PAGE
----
On this day: Tokyo underground sarin gas attack

A sarin gas attack on Tokyo's underground left 12 dead. Picture: Getty
A sarin gas attack on Tokyo's underground left 12 dead. Picture: Getty
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EVENTS, birthdays and anniversaries on March 19.

St Joseph’s Day

1641: Foundation stone of Hutchesons’ Grammar School, Glasgow, laid by the philanthropist Thomas Hutcheson. It was established as a residential school for the poor of the city.

1707: Official copy of the Act of Union signed by the Scottish Chancellor.

1711: War was declared between Russia and Turkey.

1775: Portuguese fleet was repulsed in attack on Montevideo, Uruguay.

1799: Napoleon Bonaparte began siege of Acre (Israel) which was defended by British and Turks.

1812: Spanish Cortes passed liberal constitution under a hereditary monarch.

1859: First production of Charles Gounod’s opera, Faust, at the Theatre Lyrique, Paris.

1861: Maori War in New Zealand ended.

1882: The City Temple, Holborn, London, became the first church to be lit by electricity.

1932: The opening of Sydney Harbour Bridge, the widest ever built with single-arch span.

1938: Rugby was first seen on British television – the England versus Scotland Calcutta Cup match at Twickenham.

1963: Algeria demanded that France negotiate on ending of nuclear testing in Algerian Sahara.

1970: Willy Brandt and Willi Stoph, heads of West and East Germany, met for the first time.

1976: Princess Margaret and the Earl of Snowdon announced their separation after 15 years of marriage.

1977: The Congo’s president Marien Ngouabi was assassinated in Brazzaville.

1978: Israeli army took control of almost all of Lebanon south of Litani River.

1986: Buckingham Palace announced engagement of Prince Andrew and Sarah Ferguson.

1991: Kurdish guerrillas claimed to have captured Kirkuk, Iraq’s main northern oil city.

1992: Buckingham Palace announced that the Duke and Duchess of York were to separate after five-and-a-half years of marriage.

1995: Twelve people died and thousands were injured in a sarin gas attack on Tokyo underground.

2003: President George W Bush ordered start of war against Iraq.

2008: A cosmic burst that is the farthest object visible to the naked eye was briefly observed.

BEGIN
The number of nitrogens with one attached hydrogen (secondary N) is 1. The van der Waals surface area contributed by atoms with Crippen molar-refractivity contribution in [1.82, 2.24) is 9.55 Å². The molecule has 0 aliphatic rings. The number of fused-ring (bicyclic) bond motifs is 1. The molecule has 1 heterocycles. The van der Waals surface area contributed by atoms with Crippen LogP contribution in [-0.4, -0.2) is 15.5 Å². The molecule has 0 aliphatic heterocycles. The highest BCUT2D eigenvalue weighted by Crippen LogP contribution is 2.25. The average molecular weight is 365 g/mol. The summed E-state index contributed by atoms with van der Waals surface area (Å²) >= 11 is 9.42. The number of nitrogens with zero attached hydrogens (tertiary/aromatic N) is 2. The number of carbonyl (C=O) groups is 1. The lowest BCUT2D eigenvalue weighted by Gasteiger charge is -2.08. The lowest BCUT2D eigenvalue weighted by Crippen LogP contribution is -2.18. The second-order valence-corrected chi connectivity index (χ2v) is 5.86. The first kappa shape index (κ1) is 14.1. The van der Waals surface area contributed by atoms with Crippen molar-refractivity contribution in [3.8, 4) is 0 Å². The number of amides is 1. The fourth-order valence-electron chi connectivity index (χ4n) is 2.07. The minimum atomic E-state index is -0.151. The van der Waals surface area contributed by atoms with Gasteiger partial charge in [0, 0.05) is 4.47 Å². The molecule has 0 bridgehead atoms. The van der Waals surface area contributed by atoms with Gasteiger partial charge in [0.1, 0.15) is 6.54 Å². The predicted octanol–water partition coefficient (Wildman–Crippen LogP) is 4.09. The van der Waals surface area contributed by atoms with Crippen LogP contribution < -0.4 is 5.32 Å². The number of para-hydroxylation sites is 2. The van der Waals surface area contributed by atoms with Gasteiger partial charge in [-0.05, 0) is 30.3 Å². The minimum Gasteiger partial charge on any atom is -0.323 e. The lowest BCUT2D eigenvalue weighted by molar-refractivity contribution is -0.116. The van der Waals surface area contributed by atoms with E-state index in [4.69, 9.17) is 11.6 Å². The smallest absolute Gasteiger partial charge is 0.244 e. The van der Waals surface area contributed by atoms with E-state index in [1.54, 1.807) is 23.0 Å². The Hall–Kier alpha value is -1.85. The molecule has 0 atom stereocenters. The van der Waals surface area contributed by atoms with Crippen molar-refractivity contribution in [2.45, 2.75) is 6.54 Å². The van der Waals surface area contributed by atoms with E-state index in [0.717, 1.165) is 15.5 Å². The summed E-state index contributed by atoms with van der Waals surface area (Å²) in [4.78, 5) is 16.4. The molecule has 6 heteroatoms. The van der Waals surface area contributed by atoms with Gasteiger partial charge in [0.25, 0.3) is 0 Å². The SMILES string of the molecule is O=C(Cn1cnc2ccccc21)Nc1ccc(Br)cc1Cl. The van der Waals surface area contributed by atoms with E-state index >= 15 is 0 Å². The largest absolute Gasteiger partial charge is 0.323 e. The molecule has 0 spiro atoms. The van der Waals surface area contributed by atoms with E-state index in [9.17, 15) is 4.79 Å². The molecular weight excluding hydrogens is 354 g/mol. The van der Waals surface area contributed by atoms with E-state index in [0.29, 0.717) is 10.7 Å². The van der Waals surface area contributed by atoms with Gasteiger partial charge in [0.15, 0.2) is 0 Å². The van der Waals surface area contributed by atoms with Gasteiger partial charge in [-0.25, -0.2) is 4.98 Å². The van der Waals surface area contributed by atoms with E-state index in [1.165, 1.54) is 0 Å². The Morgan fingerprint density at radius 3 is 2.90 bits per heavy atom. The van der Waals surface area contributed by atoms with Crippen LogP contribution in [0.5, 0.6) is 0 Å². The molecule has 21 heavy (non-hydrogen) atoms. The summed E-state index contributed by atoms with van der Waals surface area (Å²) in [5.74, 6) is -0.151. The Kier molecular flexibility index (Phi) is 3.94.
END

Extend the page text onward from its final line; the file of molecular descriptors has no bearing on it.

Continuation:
2010: The government gave the go-ahead for the development of a £2.5 billion gasfield in the waters 90 miles off the west coast of Shetland.

BIRTHDAYS

Bruce Willis, actor, 60; Terry Hall, ska lead singer (of The Specials), 56; Ursula Andress, actress, 79; Ian Blair, Baron Blair of Boughton, commissioner of the Metropolitan Police 2005-08, 62; Rachel Blanchard, Canadian actress, 39; Glenn Close, actress, 68; Sir David Lumsden, principal, Royal Academy of Music 1982-93, 87; John Charles Sholto Douglas, 21st Earl of Morton, Lord-Lieutenant of West Lothian 1985-2001, 88; Philip Roth, writer, 82; Harvey Weinstein CBE (Hon), film producer, 63.

ANNIVERSARIES

Births: 1721 Tobias Smollett, Dunbartonshire-born novelist; 1813 David Livingstone, Blantyre-born explorer and missionary; 1821 Sir Richard Burton, explorer and orientalist; 1907 Dame Elizabeth Maconchy, composer; 1922 Tommy Cooper, comedian and magician; 1928 Patrick McGoohan, actor.

Deaths: 1286 Alexander III, King of Scots; 1930 Arthur James Balfour, 1st Earl, Conservative Prime Minister 1902-1905; 1979 Richard Beckinsale, actor; 2001 Gordon Brown, Scotland and British Lions rugby player; 2008 Paul Scofield, actor; 2010 William Wolfe, chairman, SNP 1969-79.

GERMAN BUDGET DEBATE: PRAISE FOR VON HINDENBURG

19 March, 1915

A message from Berlin states that the Reichstag has begun the second reading debate on the Budget.

Herr Bassermann, in the course of a speech dealing with the Estimates of the Foreign Office, praised the bravery of the German Army and Fleet, expressing special admiration of the grand achievements of Field-Marshal von Hindenburg.

“We are all convinced,“ he said, “of the decisive success of our arms, and that our enemies will suffer an annihilating defeat.”

Herr Scheidemann, Socialist, associated himself with the tribute to the bravery of the German troops and pointed out that it was the duty of the Reichstag to provide for the families of soldiers.

• archive.scotsman.com